When I’m not writing, I know what I’m doing. I’ve got sixteen or eighteen core songs that I know I want to use. On the other hand, if it’s something that I’m writing material for, I have no idea what I’m going to do. I just choose the rhythm section and have some sketches, then I’ll go into the studio and complete it.
How did this album get the name Out of the Blues?
I don’t want to jolt your mind explaining what we went through trying to find that name. It’s the last thing I do on any project. It finally comes to the point where I have to call it something. I usually look at song titles first, if there’s one title that wraps it all up. If not, maybe there’s a lyric that lights up the whole idea. In this case I couldn’t find anything. When I had this idea for a title that would be Out of the Blues and I thought, “it’s perfect. That’s it.” It represents the sort of spontaneous nature of finding these songs. Inevitably, with any title, song, album, I look to see if anybody else had a record named Out of the Blues. It turns out that there have been about a hundred seventy five albums named Out of the Blues.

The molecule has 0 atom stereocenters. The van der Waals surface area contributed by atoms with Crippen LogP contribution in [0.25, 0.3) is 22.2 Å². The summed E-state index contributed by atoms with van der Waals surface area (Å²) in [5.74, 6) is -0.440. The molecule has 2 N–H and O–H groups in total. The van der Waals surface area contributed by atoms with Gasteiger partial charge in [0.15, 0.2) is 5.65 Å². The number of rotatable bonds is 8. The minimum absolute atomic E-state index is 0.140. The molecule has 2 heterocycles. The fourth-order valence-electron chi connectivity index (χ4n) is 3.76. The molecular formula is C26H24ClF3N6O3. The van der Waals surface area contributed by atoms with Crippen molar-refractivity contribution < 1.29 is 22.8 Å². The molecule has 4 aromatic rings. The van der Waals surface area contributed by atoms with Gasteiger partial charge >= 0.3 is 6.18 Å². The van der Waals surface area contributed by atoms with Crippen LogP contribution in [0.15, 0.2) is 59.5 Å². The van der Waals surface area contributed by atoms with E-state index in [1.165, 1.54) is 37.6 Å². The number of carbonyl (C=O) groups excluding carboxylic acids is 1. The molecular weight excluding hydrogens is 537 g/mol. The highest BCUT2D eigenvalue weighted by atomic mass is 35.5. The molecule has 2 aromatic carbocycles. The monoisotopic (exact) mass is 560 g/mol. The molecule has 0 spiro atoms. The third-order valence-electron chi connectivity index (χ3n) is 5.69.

Hah. Guess that’s no surprise. Are you still going out and seeing new music pretty frequently?
I go out very little. I’m not keeping up with a lot of stuff that’s out there. I’m amazed when I go out and hear something and I say “How about that Bruno Mars guy?” People look at me like, “Yeah Bruno has been out there for awhile now.” Yeah he’s pretty great. And and I kick myself for not going out and keeping up with it all.
After all these years, what keeps you going musically?
Every once in a while, you find some fellow musicians who fall under the same roof and it’s a great thrill to feel that music going through everyone. It keeps us running and that is what makes it such fun. I feel good about my voice. I’m getting a little closer to my guitar and I’m surrounding myself with musicians that are like this too. The fun keeps me going.
Lastly, why is music such an important art form?
Music is a huge part of human life. We get turned on by it and it’s wild and crazy. That’s why we sing and we relate to it. If you’re a professional and you get into it, you’re writing it, you’re performing, you’re seeing it, but that first love for music doesn’t go away. I’m still as excited about playing it as I was starting out.